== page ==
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Durham University to validate C of E ordination training

29 June 2012

SHUTTERSTOCK

DURHAM University has won a contract to validate ordination training for Church of England clergy from 2014.

The partnership fulfils a recommendation of the Working Party of the Ministry Council, that the Church should develop a suite of Higher Education (HE) Awards with a single validating partner. It is intended to make validation simpler and more affordable. Currently, 19 universities validate training at 23 theological institutions.

From 2014, Durham University will be responsible for granting awards, and overseeing their assessment and regulation. The vice-chancellor of Durham University, Professor Christopher Higgins, said that the university was "exceptionally well-placed" to work with the Church because of its "experience over 100 years of close partnership in ministerial training" through St John's College, and, at one time, St Chad's College.

Representatives of the Baptist, Methodist, and United Reformed Churches will continue to be involved, with the intention of sharing the awards in due course. Current students will continue with the awards for which they have been entered, and current validation schemes will be honoured.

The Principal of the South West Ministry Training Course, Prebendary David Moss, congratulated the C of E on the partnership, but said: "I would be very disappointed if we were forced to finish our relationship with University of Exeter. . . The question for us is what we lose from this arrangement."

Other institutions are also asking this question. The Principal of the South East Institute of Theological Education (SEITE), Canon Jeremy Worthen, said he hoped that the project would "allow greater coherence between training before, and after, ordinations". But he echoed concerns about relationships with local universities, something that institutions had been "strongly pursuing". SEITE has an "excellent" partnership with Canterbury Christ Church University.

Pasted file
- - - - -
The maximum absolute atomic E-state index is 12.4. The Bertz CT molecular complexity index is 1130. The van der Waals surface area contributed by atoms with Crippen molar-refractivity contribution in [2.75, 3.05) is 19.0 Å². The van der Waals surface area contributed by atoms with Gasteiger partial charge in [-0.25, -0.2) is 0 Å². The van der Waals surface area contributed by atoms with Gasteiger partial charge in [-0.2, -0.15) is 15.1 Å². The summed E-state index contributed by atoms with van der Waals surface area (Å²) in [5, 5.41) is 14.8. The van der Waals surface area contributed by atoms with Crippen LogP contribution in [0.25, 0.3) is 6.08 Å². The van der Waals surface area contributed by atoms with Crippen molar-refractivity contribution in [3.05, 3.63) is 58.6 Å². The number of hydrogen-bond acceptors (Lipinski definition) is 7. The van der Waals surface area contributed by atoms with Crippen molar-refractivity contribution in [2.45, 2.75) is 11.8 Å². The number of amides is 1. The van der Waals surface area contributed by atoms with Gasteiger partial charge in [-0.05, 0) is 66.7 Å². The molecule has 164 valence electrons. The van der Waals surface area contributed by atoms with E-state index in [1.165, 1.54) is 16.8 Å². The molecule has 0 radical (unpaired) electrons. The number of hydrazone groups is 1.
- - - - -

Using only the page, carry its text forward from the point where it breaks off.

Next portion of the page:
He agreed with the conclusion of the Sheffield report, published in December, that "there are many different ways of working in partnership [with universities] which need not include HE validation," but believes that such relationships will "inevitably be weaker. . . Universities will ask the question: is it worth it?"

The Principal of Ripon College, Cuddesdon, near Oxford, Canon Professor Martyn Percy, said that colleges and courses would be working closely with the Ministry Division and Durham University to ensure that "distinctive regional and theological characteristics remain supported and affirmed under the new arrangements".

One of the drivers of the reforms is the rising cost of ministerial training. The Sheffield Working Party estimated last year that HE reforms would cause theological institutions to lose £924,000 in funding from the Higher Education Funding Council for England in 2012, while increasing Vote-1 funding requirements to £626,000 as a result of rising student and validation fees.

The report also referred to a "deep desire" within the House of Bishops, training institutions, and the General Synod to "bring into clearer focus the common elements of our training". The offer made by a partner university "varies immensely", and institutions "often find themselves working in competition".

The report argued that it would be possible to create the awards while preserving a "mixed ecology" of training, partly by allowing exceptions where courses are fully or part-taught by university theology faculties.

The Principal of Ridley Hall, Canon Andrew Norman, said that a "mixed economy" would prevail at Cambridge, some students receiving a Cambridge degree, and others receiving one that was validated by Durham.

There remained, however, concerns about independent and international students, and it would also be important to ensure that the new awards take into account the needs of ecumenical partners, he said.

On Monday, the Director of Ministry at the Archbishops' Council, the Ven. Julian Hubbard, said that all 23 institutions "will continue to teach according to their tradition and ethos".

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